Acting Police Commissioner Stephen Williams admitted on Wednesday that 150 rogue police officers are off the roster, having been charged with some kind of criminal offense.
But he urged the public to keep the faith in the Police Service as he promised to root out all rogue officers. He made the call even as an officer, SRP Sean Joseph, appeared in court on Wednesday, charged with the robbery of two Chinese businessmen last Thursday night.
Williams admitted that the Police Service’s reputation had been tarnished by recent incidents in which police officers have been accused of committing crimes.
“Today I want to give the public the assurance that the TTPS is staffed with a majority of officers who are honest, law-abiding and committed to fulfilling their obligations and oath in the noble profession of policing.
“Instances like these will be the exception and we will be doing everything possible to minimize the recurrence of events like the one,” Williams added. He said that all allegations made against police officers were treated seriously and that those accused were not given favorable treatment.
The acting top cop added, “The TTPS will take a tough approach to any criminal conduct which is alleged against any police officer. The public is vesting trust in the TTPS and we must do nothing to undermine this. Clear decisive and timely action will be taken in every case to remove what we can describe as the rogue element from the Police Service.”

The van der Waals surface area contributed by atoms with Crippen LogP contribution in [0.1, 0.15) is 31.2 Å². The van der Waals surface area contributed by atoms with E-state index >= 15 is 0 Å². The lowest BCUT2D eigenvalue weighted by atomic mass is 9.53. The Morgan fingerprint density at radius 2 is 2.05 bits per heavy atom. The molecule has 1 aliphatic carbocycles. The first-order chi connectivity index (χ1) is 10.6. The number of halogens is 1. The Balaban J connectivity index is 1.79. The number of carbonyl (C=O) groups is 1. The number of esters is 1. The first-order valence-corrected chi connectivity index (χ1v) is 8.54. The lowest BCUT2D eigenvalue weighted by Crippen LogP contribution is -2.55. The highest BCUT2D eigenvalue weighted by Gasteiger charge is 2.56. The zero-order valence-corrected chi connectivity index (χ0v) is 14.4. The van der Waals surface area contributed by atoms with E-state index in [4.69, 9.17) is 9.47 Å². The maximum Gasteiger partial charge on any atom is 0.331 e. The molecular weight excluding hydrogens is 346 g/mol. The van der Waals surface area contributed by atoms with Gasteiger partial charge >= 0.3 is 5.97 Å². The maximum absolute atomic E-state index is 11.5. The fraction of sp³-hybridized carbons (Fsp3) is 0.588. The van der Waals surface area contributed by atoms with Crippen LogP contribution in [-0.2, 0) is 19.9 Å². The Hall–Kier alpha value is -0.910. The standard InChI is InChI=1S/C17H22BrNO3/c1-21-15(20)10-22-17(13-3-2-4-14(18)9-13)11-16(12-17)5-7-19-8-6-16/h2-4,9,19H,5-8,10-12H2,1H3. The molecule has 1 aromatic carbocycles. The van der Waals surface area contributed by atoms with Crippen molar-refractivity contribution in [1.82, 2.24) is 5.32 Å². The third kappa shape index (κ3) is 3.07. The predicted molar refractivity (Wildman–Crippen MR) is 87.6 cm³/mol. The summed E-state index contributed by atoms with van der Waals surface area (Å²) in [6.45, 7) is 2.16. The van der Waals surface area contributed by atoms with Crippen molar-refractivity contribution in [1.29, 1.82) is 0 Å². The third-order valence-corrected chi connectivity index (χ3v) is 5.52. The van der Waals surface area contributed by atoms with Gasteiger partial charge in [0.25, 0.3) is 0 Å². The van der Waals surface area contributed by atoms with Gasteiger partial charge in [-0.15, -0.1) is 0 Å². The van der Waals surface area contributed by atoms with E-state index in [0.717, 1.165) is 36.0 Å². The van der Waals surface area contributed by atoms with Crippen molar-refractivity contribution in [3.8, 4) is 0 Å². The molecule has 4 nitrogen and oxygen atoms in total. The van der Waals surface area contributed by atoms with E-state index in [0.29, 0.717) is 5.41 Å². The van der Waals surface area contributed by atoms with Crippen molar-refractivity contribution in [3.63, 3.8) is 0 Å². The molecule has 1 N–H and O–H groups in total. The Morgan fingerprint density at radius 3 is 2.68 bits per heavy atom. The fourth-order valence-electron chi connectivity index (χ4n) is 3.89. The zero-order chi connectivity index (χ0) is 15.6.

Williams said over the past four years, 150 officers, varying in rank from constable to Assistant Commissioner of Police had been suspended by the TTPS after being charged with criminal offenses, including murder, misbehavior in public office, perverting the course of public justice, sedition, assault and driving under the influence.
On the issue of last week’s robbery, Williams said preliminary investigations showed that the group of men responsible for the crime was not all police officers.
“I don’t want us to go away with the assumption that all that you have seen in that video are police officers,” he said, as he referred to a short video of CCTV footage of the incident which has been broadcast on social media websites.
The video clip clearly shows a group of men, dressed in what appear to be police uniforms, arriving at the businessman’s Claxton Bay home in a police vehicle.
Asked about the impact of social media in assisting the police in solving crimes, Williams encouraged citizens to post videos of suspicious activity and crimes.
“We have no objection to the citizens putting videos they have recorded on social media but we would want them to provide the TTPS with as much assistance as possible,” he said.
However, he said as a result of the incident, the TTPS had amended the protocols for police officers conducting raids and executing search warrants.
“We will enure that police raids and searches are not conducted by police officers without visible police uniform. That will assist us in ensuring that the citizens out there do not facilitate anyone just saying police.
“Whoever comes must be in police uniform and must provide some feedback in terms of ID. Police officers are supposed to carry ID cards and that can be demanded by a citizen,” Williams said.
As he renewed calls to citizens to partner with the police in the future, Williams said citizens would be protected through the witness protection program if they provided tips and information to police:“There is no perfect solution. We have to build back the confidence and trust and the only way we can do that is by showing that we eliminate incidents with police officers and be tough and timely with it. But if we eliminate these incidents, it will get us closer to the point of the citizens recognizing that anyone coming to their home dressed in police uniform can be trusted,” he said.